Research in the news: Finding the fluffiest galaxies

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A collection of unidentified blobs was discovered toward the Coma cluster of galaxies, using the Dragonfly Telephoto Array. One of these puzzling objects, Dragonfly 44, was studied in detail using the Keck Observatory and confirmed as an ultra-diffuse galaxy. Although it is composed of a billion stars, it is so far away that it appears as only a faint smudge. (Images by P. van Dokkum, R. Abraham, and J. Brodie)

A fluffy galaxy is hard to find, but that didn’t stop a Yale astronomer and an international research team from identifying the fluffiest galaxies in the universe.

These “ultra diffuse” galaxies are located about 300 million light years from Earth, in the Coma cluster of galaxies. What makes them fluffy? It is this: although they are as wide as our own Milky Way galaxy, they harbor only 1% as many stars.

“If the Milky Way is a sea of stars, then these newly discovered galaxies are like wisps of clouds,” said Pieter van Dokkum, chair of the Department of Astronomy and lead author of a study published in the Astrophysical Journal Letters.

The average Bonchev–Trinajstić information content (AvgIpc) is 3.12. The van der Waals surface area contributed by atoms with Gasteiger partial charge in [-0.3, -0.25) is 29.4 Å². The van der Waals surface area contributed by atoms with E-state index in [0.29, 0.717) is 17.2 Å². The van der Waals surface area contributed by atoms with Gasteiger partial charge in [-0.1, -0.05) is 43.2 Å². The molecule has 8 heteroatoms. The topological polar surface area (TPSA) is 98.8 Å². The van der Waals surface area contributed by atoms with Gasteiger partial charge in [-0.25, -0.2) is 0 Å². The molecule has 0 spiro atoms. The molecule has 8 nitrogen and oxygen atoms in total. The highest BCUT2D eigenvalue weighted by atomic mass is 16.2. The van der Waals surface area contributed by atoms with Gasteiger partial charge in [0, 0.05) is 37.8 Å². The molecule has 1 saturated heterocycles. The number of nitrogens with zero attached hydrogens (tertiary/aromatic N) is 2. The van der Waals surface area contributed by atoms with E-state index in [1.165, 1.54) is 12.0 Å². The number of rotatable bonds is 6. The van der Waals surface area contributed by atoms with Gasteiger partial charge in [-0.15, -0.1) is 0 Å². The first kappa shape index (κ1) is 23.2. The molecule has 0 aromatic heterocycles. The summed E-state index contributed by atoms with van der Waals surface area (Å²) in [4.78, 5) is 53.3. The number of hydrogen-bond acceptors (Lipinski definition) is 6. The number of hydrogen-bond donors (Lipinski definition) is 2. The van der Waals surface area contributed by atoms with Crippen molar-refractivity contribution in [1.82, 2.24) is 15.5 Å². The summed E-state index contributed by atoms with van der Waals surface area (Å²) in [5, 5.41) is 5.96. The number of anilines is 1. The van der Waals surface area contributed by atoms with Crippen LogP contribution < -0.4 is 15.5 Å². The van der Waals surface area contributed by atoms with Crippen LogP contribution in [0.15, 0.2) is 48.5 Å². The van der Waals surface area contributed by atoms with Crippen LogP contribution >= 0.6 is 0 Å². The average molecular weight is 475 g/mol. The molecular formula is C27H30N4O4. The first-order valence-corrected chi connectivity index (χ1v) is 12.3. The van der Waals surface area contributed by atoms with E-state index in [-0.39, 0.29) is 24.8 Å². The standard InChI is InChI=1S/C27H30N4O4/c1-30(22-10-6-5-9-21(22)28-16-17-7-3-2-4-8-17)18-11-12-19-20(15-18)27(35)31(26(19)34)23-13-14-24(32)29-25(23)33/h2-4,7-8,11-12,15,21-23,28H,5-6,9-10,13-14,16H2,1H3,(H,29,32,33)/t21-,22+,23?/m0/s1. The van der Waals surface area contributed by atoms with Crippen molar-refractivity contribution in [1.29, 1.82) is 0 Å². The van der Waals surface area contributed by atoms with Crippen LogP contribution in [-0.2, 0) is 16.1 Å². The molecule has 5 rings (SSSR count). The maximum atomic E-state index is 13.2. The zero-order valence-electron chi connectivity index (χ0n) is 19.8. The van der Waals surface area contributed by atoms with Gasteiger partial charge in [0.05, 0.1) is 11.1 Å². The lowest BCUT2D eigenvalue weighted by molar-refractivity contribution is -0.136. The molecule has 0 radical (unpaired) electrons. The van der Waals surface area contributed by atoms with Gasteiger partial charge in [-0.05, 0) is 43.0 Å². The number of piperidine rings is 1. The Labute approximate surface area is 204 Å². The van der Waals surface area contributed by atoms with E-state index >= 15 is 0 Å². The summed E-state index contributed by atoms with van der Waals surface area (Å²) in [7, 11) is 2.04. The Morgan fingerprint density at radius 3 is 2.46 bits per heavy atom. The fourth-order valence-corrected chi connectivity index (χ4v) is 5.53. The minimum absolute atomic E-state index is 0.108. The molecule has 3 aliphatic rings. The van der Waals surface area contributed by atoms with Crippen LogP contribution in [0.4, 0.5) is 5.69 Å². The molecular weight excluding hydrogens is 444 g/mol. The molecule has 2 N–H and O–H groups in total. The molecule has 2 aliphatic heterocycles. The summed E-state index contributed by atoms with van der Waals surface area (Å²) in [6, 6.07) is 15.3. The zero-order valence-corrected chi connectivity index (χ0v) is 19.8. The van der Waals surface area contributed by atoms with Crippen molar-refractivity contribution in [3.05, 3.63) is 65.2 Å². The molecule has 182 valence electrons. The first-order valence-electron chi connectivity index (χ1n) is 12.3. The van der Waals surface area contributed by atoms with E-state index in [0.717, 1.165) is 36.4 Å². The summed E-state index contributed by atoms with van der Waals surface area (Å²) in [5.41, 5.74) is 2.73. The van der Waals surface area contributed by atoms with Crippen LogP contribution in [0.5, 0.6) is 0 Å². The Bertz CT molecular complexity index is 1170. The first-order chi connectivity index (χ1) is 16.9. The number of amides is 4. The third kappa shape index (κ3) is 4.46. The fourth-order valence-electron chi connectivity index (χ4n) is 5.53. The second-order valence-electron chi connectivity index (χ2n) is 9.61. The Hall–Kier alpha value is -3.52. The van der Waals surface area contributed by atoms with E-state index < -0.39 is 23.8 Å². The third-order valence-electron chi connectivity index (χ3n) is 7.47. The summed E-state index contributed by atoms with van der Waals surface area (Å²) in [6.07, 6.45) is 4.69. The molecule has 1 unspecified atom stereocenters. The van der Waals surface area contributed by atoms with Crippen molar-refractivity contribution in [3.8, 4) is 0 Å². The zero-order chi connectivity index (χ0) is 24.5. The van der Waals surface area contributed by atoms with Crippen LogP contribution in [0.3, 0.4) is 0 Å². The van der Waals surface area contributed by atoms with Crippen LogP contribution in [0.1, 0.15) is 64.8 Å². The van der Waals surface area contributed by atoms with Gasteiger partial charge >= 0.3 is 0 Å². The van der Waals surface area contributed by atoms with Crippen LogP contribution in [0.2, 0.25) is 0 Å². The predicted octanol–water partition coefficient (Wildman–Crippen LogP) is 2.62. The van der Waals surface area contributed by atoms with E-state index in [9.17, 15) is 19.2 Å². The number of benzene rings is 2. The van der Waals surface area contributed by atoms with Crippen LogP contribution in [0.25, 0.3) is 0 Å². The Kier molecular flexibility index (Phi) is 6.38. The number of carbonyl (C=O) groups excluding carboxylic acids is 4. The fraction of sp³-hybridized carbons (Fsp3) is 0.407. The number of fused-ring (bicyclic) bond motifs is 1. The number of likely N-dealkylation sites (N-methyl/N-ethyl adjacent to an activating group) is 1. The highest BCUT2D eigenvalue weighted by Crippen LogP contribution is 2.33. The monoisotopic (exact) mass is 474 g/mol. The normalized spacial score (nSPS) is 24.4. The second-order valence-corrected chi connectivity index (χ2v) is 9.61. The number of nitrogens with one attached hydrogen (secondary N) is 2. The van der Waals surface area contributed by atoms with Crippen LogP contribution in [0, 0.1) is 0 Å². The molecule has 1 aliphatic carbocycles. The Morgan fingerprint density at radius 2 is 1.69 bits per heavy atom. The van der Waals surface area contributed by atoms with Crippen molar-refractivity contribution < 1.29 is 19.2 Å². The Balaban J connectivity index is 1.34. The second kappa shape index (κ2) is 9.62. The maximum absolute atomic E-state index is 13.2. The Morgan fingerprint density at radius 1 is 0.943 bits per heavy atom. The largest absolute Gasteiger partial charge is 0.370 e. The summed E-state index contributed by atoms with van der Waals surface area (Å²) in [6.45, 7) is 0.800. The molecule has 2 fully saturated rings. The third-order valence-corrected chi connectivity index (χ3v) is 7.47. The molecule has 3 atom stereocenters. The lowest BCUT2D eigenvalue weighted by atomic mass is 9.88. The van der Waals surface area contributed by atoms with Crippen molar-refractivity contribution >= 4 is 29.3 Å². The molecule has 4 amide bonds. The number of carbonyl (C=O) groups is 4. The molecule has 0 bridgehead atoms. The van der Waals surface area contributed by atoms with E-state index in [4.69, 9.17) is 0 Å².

“We are beginning to form some ideas about how they were born and it’s remarkable they have survived at all,” van Dokkum said. “They are found in a dense, violent region of space filled with dark matter and galaxies whizzing around, so we think they must be cloaked in their own invisible dark matter ‘shields’ that are protecting them from this intergalactic assault.”

The research team included astronomers from San Jose State University, the University of Toronto, and the University of California-Santa Cruz. The team made its discovery by combining results from the Dragonfly Telephoto Array — which van Dokkum helped to invent — and the W.M. Keck Observatory’s 10-meter Keck I telescope.

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Jim Shelton: james.shelton@yale.edu, 203-361-8332